Mexico is an industrial-agrarian country. Extraction and processing of oil and gas, as well as mercury and silver, occupies a leading position. The country has large oil refineries and chemical plants, enterprises of ferrous and nonferrous metallurgy, mechanical engineering, textiles and clothing, food processing, construction materials. The main crop is corn. Wheat, rice, sorghum, sugar cane, coffee and cotton are cultivated as well. Commercial fishing is well developed along the coast of California and the Gulf of Mexico. Tourism is actively developing. Mexico exports petroleum products, cars, engines, electrical appliances, household electronics, fresh and canned fruit and vegetables, coffee, fish, cotton, and fertilizers. The country imports machinery and transport equipment, steel, iron, telecommunications equipment, and chemicals. The main trading partners are the USA, Canada, Brazil, Japan and the EU countries (Moreno-Brid & Ros, 2009).
The economy of modern Mexico rests on four pillars: oil, heavy industry, agriculture and services. Mexico occupies the fourth place in oil production (over 50% of raw materials are produced in the shelves of the Gulf of Campeche, and the rest in Tabasco and Chiapas) and the fifth place in terms of proven deposits. The country exports most of the extracted raw materials; the remaining resources cover domestic demands. The fact that oil exports generate about two thirds of total export earnings makes the economy of Mexico oil-dependent: its growth rate, the number of jobsites, and financial policy of the country are directly related to world commodity prices. However, at current rates of production, proven oil reserves would last only for about 8-9 years. In order to deal with this issue Mexican government is taking steps to reform tax and financial systems of the country, and the largest oil producer PeMex has already committed itself to reducing the volume of raw materials (Moreno-Brid & Valdivia, 2005).
Mexico occupies the first place among the countries of Latin America and closes the top ten of the world’s rankings of the total capacity of refineries and petrochemical plants, which are located along the Gulf Coast and in the vicinity of large cities (Mexico City, Salamanca) (Philip & Enríquez, 1988). The value of the production comes from synthetic fibers and chemical fertilizers. The country is the world’s leading producer of silver and one of the leading producers of fluorspar. It is among the five leading countries in the production of antimony, copper, mercury, sulfur, zinc and cadmium. In addition, it mines gold, molybdenum, and tungsten. There are deposits of uranium ore as well. There are the largest cement plants in Mexico. Machine building (textile equipment, manufacture of diesel engines, railroad cars) and automobile industry (passenger and commercial vehicles, buses) have a significant place in the economy of Mexico.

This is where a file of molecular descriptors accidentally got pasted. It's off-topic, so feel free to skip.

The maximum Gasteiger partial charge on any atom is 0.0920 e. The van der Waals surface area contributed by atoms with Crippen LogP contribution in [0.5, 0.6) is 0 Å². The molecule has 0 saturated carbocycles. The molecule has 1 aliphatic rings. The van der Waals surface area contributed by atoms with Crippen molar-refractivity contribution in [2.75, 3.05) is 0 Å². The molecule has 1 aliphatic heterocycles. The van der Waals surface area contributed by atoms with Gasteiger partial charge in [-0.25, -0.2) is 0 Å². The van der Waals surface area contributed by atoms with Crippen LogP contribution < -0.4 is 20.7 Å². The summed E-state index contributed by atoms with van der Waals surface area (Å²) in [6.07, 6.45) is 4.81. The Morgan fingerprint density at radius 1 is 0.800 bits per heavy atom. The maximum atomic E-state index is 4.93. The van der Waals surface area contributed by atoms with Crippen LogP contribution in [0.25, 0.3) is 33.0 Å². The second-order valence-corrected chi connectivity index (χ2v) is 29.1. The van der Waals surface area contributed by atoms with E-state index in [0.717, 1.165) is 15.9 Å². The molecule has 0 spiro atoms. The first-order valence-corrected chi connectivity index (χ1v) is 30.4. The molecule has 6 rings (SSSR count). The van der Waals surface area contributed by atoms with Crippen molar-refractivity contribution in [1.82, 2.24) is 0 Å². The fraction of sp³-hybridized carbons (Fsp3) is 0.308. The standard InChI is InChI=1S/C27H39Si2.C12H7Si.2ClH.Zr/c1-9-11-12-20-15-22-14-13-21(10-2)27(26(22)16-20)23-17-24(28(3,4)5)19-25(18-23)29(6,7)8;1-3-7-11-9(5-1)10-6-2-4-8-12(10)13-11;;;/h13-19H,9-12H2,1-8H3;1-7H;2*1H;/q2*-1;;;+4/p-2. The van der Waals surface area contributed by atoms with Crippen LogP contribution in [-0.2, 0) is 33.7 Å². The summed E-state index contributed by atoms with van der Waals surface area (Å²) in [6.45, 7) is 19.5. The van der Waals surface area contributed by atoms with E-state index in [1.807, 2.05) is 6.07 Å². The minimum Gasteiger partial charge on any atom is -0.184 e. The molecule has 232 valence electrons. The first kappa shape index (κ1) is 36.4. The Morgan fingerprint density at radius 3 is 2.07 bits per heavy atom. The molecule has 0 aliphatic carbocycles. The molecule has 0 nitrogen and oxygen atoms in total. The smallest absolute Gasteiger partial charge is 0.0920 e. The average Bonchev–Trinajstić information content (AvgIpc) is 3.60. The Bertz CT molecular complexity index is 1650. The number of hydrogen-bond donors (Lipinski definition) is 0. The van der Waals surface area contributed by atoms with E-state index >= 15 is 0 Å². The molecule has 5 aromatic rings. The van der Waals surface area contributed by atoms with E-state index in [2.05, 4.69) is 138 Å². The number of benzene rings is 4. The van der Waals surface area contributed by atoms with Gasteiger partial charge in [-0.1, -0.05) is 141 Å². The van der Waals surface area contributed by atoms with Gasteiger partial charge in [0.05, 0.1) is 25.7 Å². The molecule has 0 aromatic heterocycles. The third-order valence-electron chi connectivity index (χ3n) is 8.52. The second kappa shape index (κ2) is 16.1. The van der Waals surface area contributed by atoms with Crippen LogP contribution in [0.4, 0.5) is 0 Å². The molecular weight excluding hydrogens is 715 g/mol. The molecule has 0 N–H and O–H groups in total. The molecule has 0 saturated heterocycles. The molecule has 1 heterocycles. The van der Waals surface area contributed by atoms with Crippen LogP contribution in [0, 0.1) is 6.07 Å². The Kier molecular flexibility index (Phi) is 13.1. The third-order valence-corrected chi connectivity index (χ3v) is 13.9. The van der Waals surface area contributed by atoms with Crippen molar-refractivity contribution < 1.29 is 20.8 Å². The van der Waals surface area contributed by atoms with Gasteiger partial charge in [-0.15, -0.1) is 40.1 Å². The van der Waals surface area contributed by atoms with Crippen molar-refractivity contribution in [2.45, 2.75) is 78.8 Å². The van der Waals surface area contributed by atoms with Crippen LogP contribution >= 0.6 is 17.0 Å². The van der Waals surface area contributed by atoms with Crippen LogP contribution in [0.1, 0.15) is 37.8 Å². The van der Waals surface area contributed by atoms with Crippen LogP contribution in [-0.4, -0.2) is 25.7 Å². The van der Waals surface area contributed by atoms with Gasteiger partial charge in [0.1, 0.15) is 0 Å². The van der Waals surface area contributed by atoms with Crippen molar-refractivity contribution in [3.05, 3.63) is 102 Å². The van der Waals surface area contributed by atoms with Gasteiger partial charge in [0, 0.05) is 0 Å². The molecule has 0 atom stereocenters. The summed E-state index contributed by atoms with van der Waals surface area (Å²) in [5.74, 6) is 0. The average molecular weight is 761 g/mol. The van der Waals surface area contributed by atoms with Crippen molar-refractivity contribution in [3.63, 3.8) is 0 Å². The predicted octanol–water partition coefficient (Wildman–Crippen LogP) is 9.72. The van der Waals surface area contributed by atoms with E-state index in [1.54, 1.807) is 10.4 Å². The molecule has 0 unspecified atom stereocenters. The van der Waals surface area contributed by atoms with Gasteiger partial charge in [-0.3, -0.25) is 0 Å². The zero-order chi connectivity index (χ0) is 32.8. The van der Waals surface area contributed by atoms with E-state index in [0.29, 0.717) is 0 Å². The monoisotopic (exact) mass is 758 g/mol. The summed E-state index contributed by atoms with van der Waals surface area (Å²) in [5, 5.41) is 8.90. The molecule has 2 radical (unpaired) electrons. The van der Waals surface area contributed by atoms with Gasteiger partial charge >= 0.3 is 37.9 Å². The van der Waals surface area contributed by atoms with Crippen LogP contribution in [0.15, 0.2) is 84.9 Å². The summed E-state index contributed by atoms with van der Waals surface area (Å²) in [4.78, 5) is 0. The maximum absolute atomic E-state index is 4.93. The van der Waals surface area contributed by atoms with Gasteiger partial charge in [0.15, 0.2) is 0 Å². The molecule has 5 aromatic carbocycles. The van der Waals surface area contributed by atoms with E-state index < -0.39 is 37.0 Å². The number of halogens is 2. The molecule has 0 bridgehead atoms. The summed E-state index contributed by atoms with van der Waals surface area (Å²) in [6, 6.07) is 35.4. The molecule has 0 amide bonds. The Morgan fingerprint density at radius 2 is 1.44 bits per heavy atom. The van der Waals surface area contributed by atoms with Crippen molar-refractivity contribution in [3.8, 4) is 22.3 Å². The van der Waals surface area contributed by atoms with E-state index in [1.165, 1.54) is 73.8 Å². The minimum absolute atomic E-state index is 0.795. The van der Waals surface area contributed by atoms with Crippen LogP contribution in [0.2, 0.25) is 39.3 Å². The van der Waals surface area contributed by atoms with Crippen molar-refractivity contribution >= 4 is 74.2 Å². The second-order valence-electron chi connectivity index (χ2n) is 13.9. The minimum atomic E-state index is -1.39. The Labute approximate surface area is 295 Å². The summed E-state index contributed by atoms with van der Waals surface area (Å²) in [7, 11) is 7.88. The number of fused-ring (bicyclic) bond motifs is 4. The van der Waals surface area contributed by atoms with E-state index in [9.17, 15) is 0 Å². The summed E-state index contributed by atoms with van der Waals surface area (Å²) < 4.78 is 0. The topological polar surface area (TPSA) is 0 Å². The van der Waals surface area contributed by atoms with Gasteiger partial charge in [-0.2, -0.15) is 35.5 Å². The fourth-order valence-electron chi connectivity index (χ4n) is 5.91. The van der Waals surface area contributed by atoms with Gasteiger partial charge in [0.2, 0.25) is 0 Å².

Despite the fact that various industries provide two fifths of GDP, there are not many large enterprises – the main production accrues to small and medium enterprises, which are links of a production chain. Although Mexico’s GDP has increased in more than 1.5 times in the last ten years, it is still far behind the income per capita of developed countries (Randall, 2006). Foreign trade is one of the main sources of foreign exchange.